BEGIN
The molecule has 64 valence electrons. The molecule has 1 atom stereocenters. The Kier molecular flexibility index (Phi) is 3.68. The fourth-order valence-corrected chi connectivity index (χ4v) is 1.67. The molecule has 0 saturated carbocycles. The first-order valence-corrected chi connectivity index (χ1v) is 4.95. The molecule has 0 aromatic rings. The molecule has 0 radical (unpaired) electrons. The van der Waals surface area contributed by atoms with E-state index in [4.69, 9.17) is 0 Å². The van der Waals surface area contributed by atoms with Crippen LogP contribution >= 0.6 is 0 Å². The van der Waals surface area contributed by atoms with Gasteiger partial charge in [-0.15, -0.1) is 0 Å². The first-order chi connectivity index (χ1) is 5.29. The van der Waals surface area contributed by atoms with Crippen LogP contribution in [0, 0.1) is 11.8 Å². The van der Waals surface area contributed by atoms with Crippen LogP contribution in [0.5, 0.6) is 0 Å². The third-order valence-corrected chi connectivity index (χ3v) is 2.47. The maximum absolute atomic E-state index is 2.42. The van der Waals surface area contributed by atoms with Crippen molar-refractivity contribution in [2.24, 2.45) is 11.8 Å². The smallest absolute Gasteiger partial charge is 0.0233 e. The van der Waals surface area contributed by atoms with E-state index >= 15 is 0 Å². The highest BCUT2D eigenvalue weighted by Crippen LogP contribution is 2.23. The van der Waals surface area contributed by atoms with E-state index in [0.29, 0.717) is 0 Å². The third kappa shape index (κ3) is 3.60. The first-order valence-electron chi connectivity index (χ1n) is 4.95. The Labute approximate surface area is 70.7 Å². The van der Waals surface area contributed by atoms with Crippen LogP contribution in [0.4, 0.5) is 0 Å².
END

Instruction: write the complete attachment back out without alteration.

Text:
The molecule has 64 valence electrons. The molecule has 1 atom stereocenters. The Kier molecular flexibility index (Phi) is 3.68. The fourth-order valence-corrected chi connectivity index (χ4v) is 1.67. The molecule has 0 saturated carbocycles. The first-order valence-corrected chi connectivity index (χ1v) is 4.95. The molecule has 0 aromatic rings. The molecule has 0 radical (unpaired) electrons. The van der Waals surface area contributed by atoms with E-state index in [4.69, 9.17) is 0 Å². The van der Waals surface area contributed by atoms with Crippen LogP contribution >= 0.6 is 0 Å². The van der Waals surface area contributed by atoms with Gasteiger partial charge in [-0.15, -0.1) is 0 Å². The first-order chi connectivity index (χ1) is 5.29. The van der Waals surface area contributed by atoms with Crippen LogP contribution in [0, 0.1) is 11.8 Å². The van der Waals surface area contributed by atoms with Crippen LogP contribution in [0.5, 0.6) is 0 Å². The third-order valence-corrected chi connectivity index (χ3v) is 2.47. The maximum absolute atomic E-state index is 2.42. The van der Waals surface area contributed by atoms with Crippen molar-refractivity contribution in [2.24, 2.45) is 11.8 Å². The smallest absolute Gasteiger partial charge is 0.0233 e. The van der Waals surface area contributed by atoms with E-state index >= 15 is 0 Å². The highest BCUT2D eigenvalue weighted by Crippen LogP contribution is 2.23. The van der Waals surface area contributed by atoms with E-state index in [0.29, 0.717) is 0 Å². The third kappa shape index (κ3) is 3.60. The first-order valence-electron chi connectivity index (χ1n) is 4.95. The Labute approximate surface area is 70.7 Å². The van der Waals surface area contributed by atoms with Crippen LogP contribution in [0.4, 0.5) is 0 Å².